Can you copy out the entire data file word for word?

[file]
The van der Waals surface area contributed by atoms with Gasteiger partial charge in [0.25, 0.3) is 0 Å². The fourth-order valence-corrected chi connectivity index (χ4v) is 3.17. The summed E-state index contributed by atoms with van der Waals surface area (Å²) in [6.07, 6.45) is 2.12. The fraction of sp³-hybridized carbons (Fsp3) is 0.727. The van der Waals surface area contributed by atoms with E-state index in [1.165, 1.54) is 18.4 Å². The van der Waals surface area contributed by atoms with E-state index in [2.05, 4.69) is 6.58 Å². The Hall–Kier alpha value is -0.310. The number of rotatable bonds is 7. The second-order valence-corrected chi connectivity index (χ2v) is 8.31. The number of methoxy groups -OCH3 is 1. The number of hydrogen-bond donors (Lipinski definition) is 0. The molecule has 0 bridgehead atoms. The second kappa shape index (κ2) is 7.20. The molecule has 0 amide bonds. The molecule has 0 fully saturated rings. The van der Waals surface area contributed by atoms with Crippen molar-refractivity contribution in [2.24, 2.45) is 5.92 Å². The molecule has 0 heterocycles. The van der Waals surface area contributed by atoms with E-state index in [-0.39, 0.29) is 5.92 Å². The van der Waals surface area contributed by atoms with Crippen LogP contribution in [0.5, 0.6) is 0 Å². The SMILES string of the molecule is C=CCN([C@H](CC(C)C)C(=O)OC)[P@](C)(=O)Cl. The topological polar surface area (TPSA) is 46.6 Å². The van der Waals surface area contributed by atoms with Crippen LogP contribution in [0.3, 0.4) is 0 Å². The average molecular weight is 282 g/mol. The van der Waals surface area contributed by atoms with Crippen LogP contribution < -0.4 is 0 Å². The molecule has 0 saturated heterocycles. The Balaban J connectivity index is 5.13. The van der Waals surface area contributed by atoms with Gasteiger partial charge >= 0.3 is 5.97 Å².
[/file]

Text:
The van der Waals surface area contributed by atoms with Gasteiger partial charge in [0.25, 0.3) is 0 Å². The fourth-order valence-corrected chi connectivity index (χ4v) is 3.17. The summed E-state index contributed by atoms with van der Waals surface area (Å²) in [6.07, 6.45) is 2.12. The fraction of sp³-hybridized carbons (Fsp3) is 0.727. The van der Waals surface area contributed by atoms with E-state index in [1.165, 1.54) is 18.4 Å². The van der Waals surface area contributed by atoms with E-state index in [2.05, 4.69) is 6.58 Å². The Hall–Kier alpha value is -0.310. The number of rotatable bonds is 7. The second-order valence-corrected chi connectivity index (χ2v) is 8.31. The number of methoxy groups -OCH3 is 1. The number of hydrogen-bond donors (Lipinski definition) is 0. The molecule has 0 bridgehead atoms. The second kappa shape index (κ2) is 7.20. The molecule has 0 amide bonds. The molecule has 0 fully saturated rings. The van der Waals surface area contributed by atoms with Crippen molar-refractivity contribution in [2.24, 2.45) is 5.92 Å². The molecule has 0 heterocycles. The van der Waals surface area contributed by atoms with E-state index in [-0.39, 0.29) is 5.92 Å². The van der Waals surface area contributed by atoms with Crippen LogP contribution in [0.5, 0.6) is 0 Å². The SMILES string of the molecule is C=CCN([C@H](CC(C)C)C(=O)OC)[P@](C)(=O)Cl. The topological polar surface area (TPSA) is 46.6 Å². The van der Waals surface area contributed by atoms with Crippen LogP contribution in [0.3, 0.4) is 0 Å². The average molecular weight is 282 g/mol. The van der Waals surface area contributed by atoms with Crippen LogP contribution < -0.4 is 0 Å². The molecule has 0 saturated heterocycles. The Balaban J connectivity index is 5.13. The van der Waals surface area contributed by atoms with Gasteiger partial charge >= 0.3 is 5.97 Å².